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LGBTs included in psych discussions

The Pambansang Samahan sa Sikohiyang Pilipino (PSSP) has announced the inclusion dedicated LGBT programming in the 37th PSSP National Conference. Says UP Diliman assistant professor Eric Manalastas: “We hope to build and sustain discussion about SOGI in Philippine psychology and counseling.”

The Pambansang Samahan sa Sikohiyang Pilipino (PSSP) has announced the inclusion dedicated LGBT programming in the 37th PSSP National Conference.

PSSP is the national organization for advancing indigenous psychology in the Philippines. It is composed mostly of Filipino psychologists, psychology teachers/educators, researchers, counselors, and other scholars interested in promoting contextualized, culture-based research, teaching, and psychological practice. The annual conference aims to gather these people to share research, exchange ideas, and develop continuing professional competencies.

This is actually the third year that PSSP included LGBT programming in the conference. The first time was in 2010.

“PSSP has always had a strong advocacy and social justice orientation. So in 2010, right after Ladlad vs Comelec, a bunch of us Filipino psychologists wanted to make LGBT issues a visible, integrated concern in Philippine psychology, to inform and build capacity of Filipino psychology professionals in addressing SOGI and to organize local psychology to participate in LGBT social issues. We did this for our big, mainstream professional organization, the Psychological Association of the Philippines (PAP); and we did it for PSSP as well,” said Eric Manalastas, assistant professor at the Department of Psychology of UP Diliman, and convenor of the LGBT programming at PSSP’s 2012 conference.

For Manalastas, this is a “definitely an important move”.

“In the past, LGBT concerns were always relegated to the vague ‘gender’ or ‘sexuality’ conference themes, even when our discussions and presentations weren’t directly about gender or had nothing to do with sex. So having the discursive space dedicated to LGBT psychology is a step forward,” he said. Also, the move is seen as beneficial “in terms of visibility, claims of legitimacy and importance, and participation in local psychology.”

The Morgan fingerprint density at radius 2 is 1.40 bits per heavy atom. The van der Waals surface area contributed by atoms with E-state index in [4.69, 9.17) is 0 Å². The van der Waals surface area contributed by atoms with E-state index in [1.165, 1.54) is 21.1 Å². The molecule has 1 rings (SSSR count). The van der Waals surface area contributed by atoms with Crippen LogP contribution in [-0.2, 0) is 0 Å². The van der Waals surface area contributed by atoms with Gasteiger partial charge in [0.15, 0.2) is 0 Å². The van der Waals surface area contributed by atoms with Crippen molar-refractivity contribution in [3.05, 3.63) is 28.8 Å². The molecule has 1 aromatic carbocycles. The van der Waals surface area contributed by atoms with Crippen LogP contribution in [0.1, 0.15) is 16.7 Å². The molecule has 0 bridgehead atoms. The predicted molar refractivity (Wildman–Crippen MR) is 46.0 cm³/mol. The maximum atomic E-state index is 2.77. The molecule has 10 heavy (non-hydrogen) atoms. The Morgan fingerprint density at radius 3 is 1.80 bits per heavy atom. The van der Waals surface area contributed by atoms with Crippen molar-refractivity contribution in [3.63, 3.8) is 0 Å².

Manalastas added: “The goal is to raise consciousness about LGBT Filipinos, their lives and families, their concerns and well-being. We hope to build and sustain discussion about SOGI in Philippine psychology and counseling, so that Filipino psychologists and counselors develop and adopt affirmative stances regarding LGBT rights and well-being, learn more about LGBT issues, and help create positive change for Filipino LGBT individuals and communities via teaching, research, and services.”

Already, there are plans to continue having a strong, visible presence in PSSP to get the organization to adopt formal policies against anti-LGBT stigma and discrimination; conduct and publish research on “Sikolohiyang LGBT” that is contextualized, critical and informed by culture.

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“The motto of Sikolohiyang Pilipino is it is a psychology that is ‘malaya at mapagpalaya’. We (a small group of Filipino psychologists and counselors fom UP, Ateno, DLSU Manila, University of San Carlos, UE Caloocan, DLSU Dasma, and Ramon Magsaysay Cubao High School concerned with LGBT rights and well-being) aim to have a psychology that is free from heterosexism and is emancipatory for LGBT as well as non-LGBT Filipinos,” Manalastas said.

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